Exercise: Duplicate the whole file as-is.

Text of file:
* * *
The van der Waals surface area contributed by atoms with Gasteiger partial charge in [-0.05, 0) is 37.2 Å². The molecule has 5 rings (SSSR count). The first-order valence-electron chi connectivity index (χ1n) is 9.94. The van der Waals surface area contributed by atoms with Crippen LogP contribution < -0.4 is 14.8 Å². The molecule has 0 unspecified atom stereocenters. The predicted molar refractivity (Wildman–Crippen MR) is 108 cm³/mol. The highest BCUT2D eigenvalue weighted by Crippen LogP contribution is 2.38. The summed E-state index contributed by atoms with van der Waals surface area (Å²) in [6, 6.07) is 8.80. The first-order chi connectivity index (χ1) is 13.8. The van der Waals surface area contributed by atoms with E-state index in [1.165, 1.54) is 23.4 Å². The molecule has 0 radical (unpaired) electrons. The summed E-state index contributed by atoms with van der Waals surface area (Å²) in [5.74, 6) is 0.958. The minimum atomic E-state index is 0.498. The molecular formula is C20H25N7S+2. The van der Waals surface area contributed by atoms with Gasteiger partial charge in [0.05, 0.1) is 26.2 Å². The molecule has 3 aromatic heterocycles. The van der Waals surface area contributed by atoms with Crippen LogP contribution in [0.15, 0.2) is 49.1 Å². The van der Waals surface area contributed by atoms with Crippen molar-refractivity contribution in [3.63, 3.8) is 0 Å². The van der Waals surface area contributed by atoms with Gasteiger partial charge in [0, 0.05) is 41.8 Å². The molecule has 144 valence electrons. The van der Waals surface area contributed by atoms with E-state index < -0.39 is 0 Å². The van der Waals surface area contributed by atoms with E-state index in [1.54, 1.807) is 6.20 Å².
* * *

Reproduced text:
The van der Waals surface area contributed by atoms with Gasteiger partial charge in [-0.05, 0) is 37.2 Å². The molecule has 5 rings (SSSR count). The first-order valence-electron chi connectivity index (χ1n) is 9.94. The van der Waals surface area contributed by atoms with Crippen LogP contribution < -0.4 is 14.8 Å². The molecule has 0 unspecified atom stereocenters. The predicted molar refractivity (Wildman–Crippen MR) is 108 cm³/mol. The highest BCUT2D eigenvalue weighted by Crippen LogP contribution is 2.38. The summed E-state index contributed by atoms with van der Waals surface area (Å²) in [6, 6.07) is 8.80. The first-order chi connectivity index (χ1) is 13.8. The van der Waals surface area contributed by atoms with E-state index in [1.165, 1.54) is 23.4 Å². The molecule has 0 radical (unpaired) electrons. The summed E-state index contributed by atoms with van der Waals surface area (Å²) in [5.74, 6) is 0.958. The minimum atomic E-state index is 0.498. The molecular formula is C20H25N7S+2. The van der Waals surface area contributed by atoms with Gasteiger partial charge in [0.05, 0.1) is 26.2 Å². The molecule has 3 aromatic heterocycles. The van der Waals surface area contributed by atoms with Crippen LogP contribution in [0.15, 0.2) is 49.1 Å². The van der Waals surface area contributed by atoms with Crippen molar-refractivity contribution in [3.63, 3.8) is 0 Å². The van der Waals surface area contributed by atoms with Gasteiger partial charge in [0, 0.05) is 41.8 Å². The molecule has 144 valence electrons. The van der Waals surface area contributed by atoms with E-state index < -0.39 is 0 Å². The van der Waals surface area contributed by atoms with E-state index in [1.54, 1.807) is 6.20 Å².